In other Clippers news, Trisity Miller of Fully Clips did a video breakdown of the team's newest addition, Joe Ingles, and how his unique skillset might translate to the NBA. She also pointed out some of his limitations, including how a poorer handle might limit his versatility and ability to drive even against slower players like Kevin LoveMid-Level Exceptional also covered the Ingles signing, and how it affects the salary cap and luxury tax bill.

Beat writer Dan Woike also appeared on Zach Harper's Eye on Basketball Podcast the other day, and while the pair spends a lot of time talking about non-basketball stuff, they also touch upon how Los Angeles might elect to play more "bigball" lineups this season with Blake Griffin at the 3, as well as the benefits and drawbacks of Doc Rivers as both coach and GM. Woike also wrote an interesting article a few weeks prior discussing how the roster has bonded as a family off the court and during the offseason, including a tidbit about how assistant equipment manager Mathias Testi co-founded a clothing line, Datum, which some of the players rep.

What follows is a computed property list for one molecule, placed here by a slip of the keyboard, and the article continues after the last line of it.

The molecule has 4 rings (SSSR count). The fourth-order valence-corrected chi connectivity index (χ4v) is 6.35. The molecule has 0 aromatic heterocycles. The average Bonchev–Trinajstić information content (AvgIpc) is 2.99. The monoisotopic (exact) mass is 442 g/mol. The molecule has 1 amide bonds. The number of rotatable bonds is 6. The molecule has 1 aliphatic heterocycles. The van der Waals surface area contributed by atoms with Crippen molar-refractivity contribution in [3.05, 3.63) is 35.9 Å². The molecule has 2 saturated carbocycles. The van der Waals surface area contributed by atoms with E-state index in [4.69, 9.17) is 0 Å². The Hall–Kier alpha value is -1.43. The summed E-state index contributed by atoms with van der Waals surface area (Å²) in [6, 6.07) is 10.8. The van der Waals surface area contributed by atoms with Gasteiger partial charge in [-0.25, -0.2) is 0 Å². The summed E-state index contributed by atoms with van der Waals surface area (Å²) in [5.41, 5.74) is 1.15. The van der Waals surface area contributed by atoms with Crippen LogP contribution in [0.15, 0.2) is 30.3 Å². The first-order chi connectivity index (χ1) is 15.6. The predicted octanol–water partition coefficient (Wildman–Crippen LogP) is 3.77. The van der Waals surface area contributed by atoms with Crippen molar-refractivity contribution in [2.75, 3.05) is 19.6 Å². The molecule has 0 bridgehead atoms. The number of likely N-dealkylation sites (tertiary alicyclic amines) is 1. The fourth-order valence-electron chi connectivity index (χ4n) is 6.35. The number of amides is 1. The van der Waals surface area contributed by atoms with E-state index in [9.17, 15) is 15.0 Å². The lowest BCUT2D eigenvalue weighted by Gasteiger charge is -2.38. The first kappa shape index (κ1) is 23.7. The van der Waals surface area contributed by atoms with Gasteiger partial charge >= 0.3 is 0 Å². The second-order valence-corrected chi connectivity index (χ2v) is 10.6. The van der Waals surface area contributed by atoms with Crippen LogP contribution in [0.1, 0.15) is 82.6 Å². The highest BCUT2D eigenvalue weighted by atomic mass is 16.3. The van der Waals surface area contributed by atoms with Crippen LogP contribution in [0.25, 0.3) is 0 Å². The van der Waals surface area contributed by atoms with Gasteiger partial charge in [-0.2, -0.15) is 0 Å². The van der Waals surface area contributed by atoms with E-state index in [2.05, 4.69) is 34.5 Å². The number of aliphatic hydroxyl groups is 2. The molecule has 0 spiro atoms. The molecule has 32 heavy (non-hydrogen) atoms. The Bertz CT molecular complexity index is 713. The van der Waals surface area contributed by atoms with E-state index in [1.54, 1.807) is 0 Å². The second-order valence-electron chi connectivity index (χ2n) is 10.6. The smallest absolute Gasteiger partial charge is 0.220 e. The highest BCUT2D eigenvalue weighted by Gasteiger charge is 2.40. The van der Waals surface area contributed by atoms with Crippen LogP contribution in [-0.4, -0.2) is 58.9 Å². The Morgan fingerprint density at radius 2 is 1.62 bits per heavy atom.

In more leaguewide news, Zach Harper also wrote about Rivers and the league's other 'basketball czars,' guys pulling double shift as coach and general manager. Here's part of his blurb on Doc: